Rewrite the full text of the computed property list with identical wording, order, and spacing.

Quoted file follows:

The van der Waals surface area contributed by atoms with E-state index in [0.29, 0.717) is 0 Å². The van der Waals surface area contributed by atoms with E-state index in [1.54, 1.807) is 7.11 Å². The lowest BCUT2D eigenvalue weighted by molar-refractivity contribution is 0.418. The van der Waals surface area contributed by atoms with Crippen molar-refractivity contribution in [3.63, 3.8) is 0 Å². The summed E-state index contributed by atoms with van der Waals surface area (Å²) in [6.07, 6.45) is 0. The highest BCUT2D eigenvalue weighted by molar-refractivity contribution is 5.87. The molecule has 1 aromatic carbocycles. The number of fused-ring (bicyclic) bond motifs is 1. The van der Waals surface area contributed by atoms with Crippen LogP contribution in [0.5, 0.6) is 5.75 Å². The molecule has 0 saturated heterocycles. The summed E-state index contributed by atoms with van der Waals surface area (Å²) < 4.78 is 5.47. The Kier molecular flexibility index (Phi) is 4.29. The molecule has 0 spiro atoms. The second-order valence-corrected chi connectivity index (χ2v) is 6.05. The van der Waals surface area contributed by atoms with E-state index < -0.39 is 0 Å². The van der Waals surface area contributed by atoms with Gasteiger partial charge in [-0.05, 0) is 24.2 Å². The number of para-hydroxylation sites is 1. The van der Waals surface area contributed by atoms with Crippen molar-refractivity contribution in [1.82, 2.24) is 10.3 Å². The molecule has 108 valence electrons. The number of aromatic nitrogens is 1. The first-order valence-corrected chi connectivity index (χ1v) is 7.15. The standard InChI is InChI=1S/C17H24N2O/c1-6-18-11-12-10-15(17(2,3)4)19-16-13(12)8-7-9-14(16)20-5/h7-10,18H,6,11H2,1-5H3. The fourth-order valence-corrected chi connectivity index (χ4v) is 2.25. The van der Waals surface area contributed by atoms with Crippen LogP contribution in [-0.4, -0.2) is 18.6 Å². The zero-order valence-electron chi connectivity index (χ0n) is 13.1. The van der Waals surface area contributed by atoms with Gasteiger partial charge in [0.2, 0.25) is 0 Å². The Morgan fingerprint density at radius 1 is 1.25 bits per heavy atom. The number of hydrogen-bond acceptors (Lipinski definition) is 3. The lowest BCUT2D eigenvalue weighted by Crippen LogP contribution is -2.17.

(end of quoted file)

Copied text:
The van der Waals surface area contributed by atoms with E-state index in [0.29, 0.717) is 0 Å². The van der Waals surface area contributed by atoms with E-state index in [1.54, 1.807) is 7.11 Å². The lowest BCUT2D eigenvalue weighted by molar-refractivity contribution is 0.418. The van der Waals surface area contributed by atoms with Crippen molar-refractivity contribution in [3.63, 3.8) is 0 Å². The summed E-state index contributed by atoms with van der Waals surface area (Å²) in [6.07, 6.45) is 0. The highest BCUT2D eigenvalue weighted by molar-refractivity contribution is 5.87. The molecule has 1 aromatic carbocycles. The number of fused-ring (bicyclic) bond motifs is 1. The van der Waals surface area contributed by atoms with Crippen LogP contribution in [0.5, 0.6) is 5.75 Å². The molecule has 0 saturated heterocycles. The summed E-state index contributed by atoms with van der Waals surface area (Å²) < 4.78 is 5.47. The Kier molecular flexibility index (Phi) is 4.29. The molecule has 0 spiro atoms. The second-order valence-corrected chi connectivity index (χ2v) is 6.05. The van der Waals surface area contributed by atoms with E-state index < -0.39 is 0 Å². The van der Waals surface area contributed by atoms with Gasteiger partial charge in [-0.05, 0) is 24.2 Å². The number of para-hydroxylation sites is 1. The van der Waals surface area contributed by atoms with Crippen molar-refractivity contribution in [1.82, 2.24) is 10.3 Å². The molecule has 108 valence electrons. The number of aromatic nitrogens is 1. The first-order valence-corrected chi connectivity index (χ1v) is 7.15. The standard InChI is InChI=1S/C17H24N2O/c1-6-18-11-12-10-15(17(2,3)4)19-16-13(12)8-7-9-14(16)20-5/h7-10,18H,6,11H2,1-5H3. The fourth-order valence-corrected chi connectivity index (χ4v) is 2.25. The van der Waals surface area contributed by atoms with Crippen LogP contribution in [-0.4, -0.2) is 18.6 Å². The zero-order valence-electron chi connectivity index (χ0n) is 13.1. The van der Waals surface area contributed by atoms with Gasteiger partial charge in [0.2, 0.25) is 0 Å². The Morgan fingerprint density at radius 1 is 1.25 bits per heavy atom. The number of hydrogen-bond acceptors (Lipinski definition) is 3. The lowest BCUT2D eigenvalue weighted by Crippen LogP contribution is -2.17.